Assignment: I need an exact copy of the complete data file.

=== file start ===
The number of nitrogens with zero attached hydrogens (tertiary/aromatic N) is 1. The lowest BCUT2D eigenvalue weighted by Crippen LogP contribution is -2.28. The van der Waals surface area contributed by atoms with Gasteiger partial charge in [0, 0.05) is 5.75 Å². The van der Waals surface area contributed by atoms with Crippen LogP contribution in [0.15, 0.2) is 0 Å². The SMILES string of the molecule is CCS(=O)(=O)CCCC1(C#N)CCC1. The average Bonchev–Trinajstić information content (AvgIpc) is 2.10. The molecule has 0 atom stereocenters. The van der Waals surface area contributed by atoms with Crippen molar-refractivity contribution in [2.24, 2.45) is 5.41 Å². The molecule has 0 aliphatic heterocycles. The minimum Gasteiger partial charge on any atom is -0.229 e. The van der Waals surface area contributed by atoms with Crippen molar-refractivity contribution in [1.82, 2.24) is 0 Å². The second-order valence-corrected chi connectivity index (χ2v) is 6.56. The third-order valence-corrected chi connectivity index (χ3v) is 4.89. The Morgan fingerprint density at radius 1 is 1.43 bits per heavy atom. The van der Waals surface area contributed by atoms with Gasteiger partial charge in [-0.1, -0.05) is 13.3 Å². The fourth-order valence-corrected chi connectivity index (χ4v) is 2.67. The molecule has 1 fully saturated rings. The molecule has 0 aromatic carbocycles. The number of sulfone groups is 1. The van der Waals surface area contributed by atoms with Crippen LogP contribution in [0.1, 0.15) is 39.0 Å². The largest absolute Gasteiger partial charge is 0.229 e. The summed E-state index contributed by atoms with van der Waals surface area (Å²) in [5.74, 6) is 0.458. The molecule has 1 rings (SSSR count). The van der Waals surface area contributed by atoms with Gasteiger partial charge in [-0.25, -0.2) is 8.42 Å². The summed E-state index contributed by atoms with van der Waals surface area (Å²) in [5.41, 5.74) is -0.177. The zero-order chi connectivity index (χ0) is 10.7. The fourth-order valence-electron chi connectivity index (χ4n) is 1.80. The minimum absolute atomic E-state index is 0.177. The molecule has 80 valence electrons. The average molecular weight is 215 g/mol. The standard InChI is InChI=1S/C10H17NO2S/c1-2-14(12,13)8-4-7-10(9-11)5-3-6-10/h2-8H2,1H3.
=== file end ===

The number of nitrogens with zero attached hydrogens (tertiary/aromatic N) is 1. The lowest BCUT2D eigenvalue weighted by Crippen LogP contribution is -2.28. The van der Waals surface area contributed by atoms with Gasteiger partial charge in [0, 0.05) is 5.75 Å². The van der Waals surface area contributed by atoms with Crippen LogP contribution in [0.15, 0.2) is 0 Å². The SMILES string of the molecule is CCS(=O)(=O)CCCC1(C#N)CCC1. The average Bonchev–Trinajstić information content (AvgIpc) is 2.10. The molecule has 0 atom stereocenters. The van der Waals surface area contributed by atoms with Crippen molar-refractivity contribution in [2.24, 2.45) is 5.41 Å². The molecule has 0 aliphatic heterocycles. The minimum Gasteiger partial charge on any atom is -0.229 e. The van der Waals surface area contributed by atoms with Crippen molar-refractivity contribution in [1.82, 2.24) is 0 Å². The second-order valence-corrected chi connectivity index (χ2v) is 6.56. The third-order valence-corrected chi connectivity index (χ3v) is 4.89. The Morgan fingerprint density at radius 1 is 1.43 bits per heavy atom. The van der Waals surface area contributed by atoms with Gasteiger partial charge in [-0.1, -0.05) is 13.3 Å². The fourth-order valence-corrected chi connectivity index (χ4v) is 2.67. The molecule has 1 fully saturated rings. The molecule has 0 aromatic carbocycles. The number of sulfone groups is 1. The van der Waals surface area contributed by atoms with Crippen LogP contribution in [0.1, 0.15) is 39.0 Å². The largest absolute Gasteiger partial charge is 0.229 e. The summed E-state index contributed by atoms with van der Waals surface area (Å²) in [5.74, 6) is 0.458. The molecule has 1 rings (SSSR count). The van der Waals surface area contributed by atoms with Gasteiger partial charge in [-0.25, -0.2) is 8.42 Å². The summed E-state index contributed by atoms with van der Waals surface area (Å²) in [5.41, 5.74) is -0.177. The zero-order chi connectivity index (χ0) is 10.7. The fourth-order valence-electron chi connectivity index (χ4n) is 1.80. The minimum absolute atomic E-state index is 0.177. The molecule has 80 valence electrons. The average molecular weight is 215 g/mol. The standard InChI is InChI=1S/C10H17NO2S/c1-2-14(12,13)8-4-7-10(9-11)5-3-6-10/h2-8H2,1H3.